What is a train station?
The place where trains arrive and passengers embark or disembark to go to a specific place is called a train station. In this area, travelers can consult different maps and alternate routes to get themselves oriented during their trip, and they can buy tickets to their destination.
Train stations are essential in transportation infrastructure, and they’ve been a milestone in its development since the Industrial Revolution. The first stations were built in the early 19th century in the United Kingdom. One of the most famous ones was the Lime Street station, part of the Manchester-Liverpool railway; it opened on September 15, 1830.
What’s a train station like?
Most train stations are located in special public works buildings that offer travelers access to various facilities, such as boarding platforms, ticket kiosks, and waiting areas at the simplest of stations.
Some cities have larger stations with waiting rooms, shops, and restaurants. Regardless of the station’s size, though, it must be at least one kilometer from the next one to prevent accidents.
Generally speaking, the architectural style of train stations varies according to the historical period when it was built, the country where it’s located, and the urban and architectural context surrounding it. For example, London’s St. Pancras is characterized by its neo-Gothic façade, while the iconic Gare du Nord in Paris boasts a classical style with clear Roman influence.
The distribution of space and services in their facilities vary according to the fashion of the day. For instance, Grand Central Terminal in New York boasts an open, functional structure typical of big cities in the 20th century. However, other famous stations, such as the Hua Hin station in Thailand (which was previously part of the royal palace of Sanamchan), are the result of a process of adapting to the times.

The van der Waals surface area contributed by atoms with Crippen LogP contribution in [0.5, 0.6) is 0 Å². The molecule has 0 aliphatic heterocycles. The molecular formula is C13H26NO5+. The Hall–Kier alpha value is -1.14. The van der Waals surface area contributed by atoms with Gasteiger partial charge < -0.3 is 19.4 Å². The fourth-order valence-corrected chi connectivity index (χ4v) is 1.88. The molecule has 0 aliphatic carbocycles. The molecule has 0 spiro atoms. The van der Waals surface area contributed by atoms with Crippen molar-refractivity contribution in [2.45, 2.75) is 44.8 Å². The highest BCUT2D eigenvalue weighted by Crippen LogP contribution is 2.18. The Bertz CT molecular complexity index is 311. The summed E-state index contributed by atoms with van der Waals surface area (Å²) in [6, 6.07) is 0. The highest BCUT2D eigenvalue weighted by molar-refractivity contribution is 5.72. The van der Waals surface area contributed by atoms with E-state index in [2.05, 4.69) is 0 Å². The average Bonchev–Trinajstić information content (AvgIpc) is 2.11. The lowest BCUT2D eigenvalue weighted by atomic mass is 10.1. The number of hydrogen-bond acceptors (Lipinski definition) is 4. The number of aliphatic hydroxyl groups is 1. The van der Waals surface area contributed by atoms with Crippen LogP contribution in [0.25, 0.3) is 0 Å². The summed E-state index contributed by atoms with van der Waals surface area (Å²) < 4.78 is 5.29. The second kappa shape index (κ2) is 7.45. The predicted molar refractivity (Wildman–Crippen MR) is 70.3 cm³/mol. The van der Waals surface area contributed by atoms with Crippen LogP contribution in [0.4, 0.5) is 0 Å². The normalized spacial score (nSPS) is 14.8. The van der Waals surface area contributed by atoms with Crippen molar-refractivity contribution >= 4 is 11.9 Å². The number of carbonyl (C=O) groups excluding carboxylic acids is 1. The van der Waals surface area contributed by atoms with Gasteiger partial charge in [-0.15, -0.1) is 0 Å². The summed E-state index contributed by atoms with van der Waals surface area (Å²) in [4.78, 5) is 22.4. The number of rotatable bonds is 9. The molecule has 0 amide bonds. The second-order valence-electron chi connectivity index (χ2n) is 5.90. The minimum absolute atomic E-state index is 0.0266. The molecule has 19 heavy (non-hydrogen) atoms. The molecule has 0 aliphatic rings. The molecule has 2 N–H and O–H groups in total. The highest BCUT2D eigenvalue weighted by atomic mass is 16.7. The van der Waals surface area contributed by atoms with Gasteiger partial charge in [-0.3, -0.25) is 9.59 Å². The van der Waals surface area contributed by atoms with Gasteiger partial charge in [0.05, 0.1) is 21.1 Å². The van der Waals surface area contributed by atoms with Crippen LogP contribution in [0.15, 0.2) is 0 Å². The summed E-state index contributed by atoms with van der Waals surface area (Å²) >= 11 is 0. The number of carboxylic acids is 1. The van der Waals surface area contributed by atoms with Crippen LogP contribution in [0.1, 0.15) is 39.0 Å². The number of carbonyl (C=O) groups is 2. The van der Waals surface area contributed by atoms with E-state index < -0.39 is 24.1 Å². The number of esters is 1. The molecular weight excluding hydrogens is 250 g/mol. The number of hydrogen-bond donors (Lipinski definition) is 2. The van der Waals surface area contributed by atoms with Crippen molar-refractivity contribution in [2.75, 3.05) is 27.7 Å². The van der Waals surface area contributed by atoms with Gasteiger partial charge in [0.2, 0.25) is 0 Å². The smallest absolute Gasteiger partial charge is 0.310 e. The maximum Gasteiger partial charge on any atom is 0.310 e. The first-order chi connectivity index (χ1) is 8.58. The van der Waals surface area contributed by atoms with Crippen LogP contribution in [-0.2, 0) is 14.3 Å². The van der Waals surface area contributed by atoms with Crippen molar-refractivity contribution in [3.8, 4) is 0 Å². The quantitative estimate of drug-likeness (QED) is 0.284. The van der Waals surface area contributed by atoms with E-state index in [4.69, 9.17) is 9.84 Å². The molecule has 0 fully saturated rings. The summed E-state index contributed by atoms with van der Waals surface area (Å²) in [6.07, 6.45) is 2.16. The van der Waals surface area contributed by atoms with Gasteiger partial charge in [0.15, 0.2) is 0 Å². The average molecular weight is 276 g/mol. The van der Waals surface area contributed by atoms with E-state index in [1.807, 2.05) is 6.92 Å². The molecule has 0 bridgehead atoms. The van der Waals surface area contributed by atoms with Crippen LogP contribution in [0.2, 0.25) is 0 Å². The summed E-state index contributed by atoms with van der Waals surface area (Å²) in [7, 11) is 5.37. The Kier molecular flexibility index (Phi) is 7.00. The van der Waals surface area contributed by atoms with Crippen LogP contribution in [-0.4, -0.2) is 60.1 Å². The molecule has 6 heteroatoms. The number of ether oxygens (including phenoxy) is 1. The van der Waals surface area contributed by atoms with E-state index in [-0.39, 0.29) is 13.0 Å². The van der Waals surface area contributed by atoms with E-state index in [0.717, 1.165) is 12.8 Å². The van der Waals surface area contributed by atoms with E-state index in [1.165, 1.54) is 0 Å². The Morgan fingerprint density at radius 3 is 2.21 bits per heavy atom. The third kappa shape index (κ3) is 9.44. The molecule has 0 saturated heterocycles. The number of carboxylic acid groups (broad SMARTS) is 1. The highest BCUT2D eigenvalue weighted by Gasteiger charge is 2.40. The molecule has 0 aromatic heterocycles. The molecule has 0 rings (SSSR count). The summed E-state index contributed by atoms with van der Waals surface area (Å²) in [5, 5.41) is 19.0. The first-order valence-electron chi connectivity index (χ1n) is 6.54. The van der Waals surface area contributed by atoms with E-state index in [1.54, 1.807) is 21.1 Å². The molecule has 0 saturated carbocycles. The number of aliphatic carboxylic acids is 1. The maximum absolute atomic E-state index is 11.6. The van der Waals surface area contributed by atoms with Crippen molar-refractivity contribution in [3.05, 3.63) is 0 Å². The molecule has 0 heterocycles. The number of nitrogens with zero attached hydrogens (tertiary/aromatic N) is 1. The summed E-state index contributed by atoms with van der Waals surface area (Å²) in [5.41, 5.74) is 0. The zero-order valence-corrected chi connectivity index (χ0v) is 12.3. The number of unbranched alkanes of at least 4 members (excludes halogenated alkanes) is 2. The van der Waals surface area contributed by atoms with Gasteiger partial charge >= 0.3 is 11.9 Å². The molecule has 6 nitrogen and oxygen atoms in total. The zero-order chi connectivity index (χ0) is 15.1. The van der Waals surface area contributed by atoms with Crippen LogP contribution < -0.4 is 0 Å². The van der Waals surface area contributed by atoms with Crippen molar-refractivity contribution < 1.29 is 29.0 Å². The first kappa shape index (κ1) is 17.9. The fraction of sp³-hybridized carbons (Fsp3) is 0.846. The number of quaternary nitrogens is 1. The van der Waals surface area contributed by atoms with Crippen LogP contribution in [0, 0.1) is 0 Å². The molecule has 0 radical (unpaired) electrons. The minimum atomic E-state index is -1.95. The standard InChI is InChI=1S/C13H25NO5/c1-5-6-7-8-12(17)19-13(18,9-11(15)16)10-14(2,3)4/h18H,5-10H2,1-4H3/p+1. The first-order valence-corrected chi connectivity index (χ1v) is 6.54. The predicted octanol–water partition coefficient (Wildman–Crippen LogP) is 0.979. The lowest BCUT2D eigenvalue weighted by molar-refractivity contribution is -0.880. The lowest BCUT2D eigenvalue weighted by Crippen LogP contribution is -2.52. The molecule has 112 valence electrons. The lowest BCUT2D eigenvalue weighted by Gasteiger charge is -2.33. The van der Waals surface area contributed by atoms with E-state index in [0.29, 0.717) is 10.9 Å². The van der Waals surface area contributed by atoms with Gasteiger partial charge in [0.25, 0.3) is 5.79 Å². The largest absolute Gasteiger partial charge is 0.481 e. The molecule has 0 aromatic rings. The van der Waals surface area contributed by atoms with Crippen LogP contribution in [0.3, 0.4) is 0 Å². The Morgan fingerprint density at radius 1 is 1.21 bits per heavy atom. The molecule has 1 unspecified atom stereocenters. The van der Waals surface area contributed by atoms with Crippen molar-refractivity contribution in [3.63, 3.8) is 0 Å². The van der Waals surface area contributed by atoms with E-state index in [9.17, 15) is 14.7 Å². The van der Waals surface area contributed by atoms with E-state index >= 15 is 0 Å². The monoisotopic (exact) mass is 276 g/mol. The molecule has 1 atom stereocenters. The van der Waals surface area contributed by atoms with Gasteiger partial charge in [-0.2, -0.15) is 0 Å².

What are the best train stations in Europe?
In 2020, The Consumer Choice Center looked at the 50 largest stations in Europe to establish a ranking based on an index of the overall passenger experience. The highest possible score is 139 points, and it rates aspects like the number of connections, accessibility, cleanliness, crowdedness of platforms, signage, number of international connections, average strike days, etc.
What are the most spectacular contemporary train stations in the world?
There are classical stations that are quite impressive, such as Union Station in Washington, D.C.; the Gare du Nord in Paris; and the Kuala Lumpur station in Malaysia. Of those that have been renovated recently and have a more futuristic look, the following stand out:
- World Trade Center Transportation Hub in New York, the United States, designed by Calatrava, opened in 2016.
- Kanazawa Station in Ishikawa, Japan, built in 1898, updated in 2005, combining tradition and innovation.
- Liège-Guillemins in Liége, Belgium, also designed by Calatrava, finished in 2009.
- King’s Cross in London, opened in 1852 and restructured for the 2012 Olympics.
- Hungerburg Station in Innsbruck, Austria, home to a hybrid train and funicular railway.
Fun facts about train stations
- The busiest train station in Spain is Madrid Atocha, which had about 116.6 million users in 2017. It is, in turn, the ninth busiest train station in Europe.
- In addition to being one of the main settings for Harry Potter, London’s King’s Cross Station is famous for an urban legend that identifies it as the scene of the final battle between Celtic Queen Boudica and the Romans.
- Prague Central Station took the name Wilson Station from 1918 to 1939 in honor of American President Woodrow Wilson.
- In all, 20,000 blue and white decorative tiles have been counted at the Sao Bento station in Portugal.
- The tropical garden at the Atocha station covers 4000 square meters, and it’s made up of more than 7000 plants with 260 different species from America, Asia, and Australia.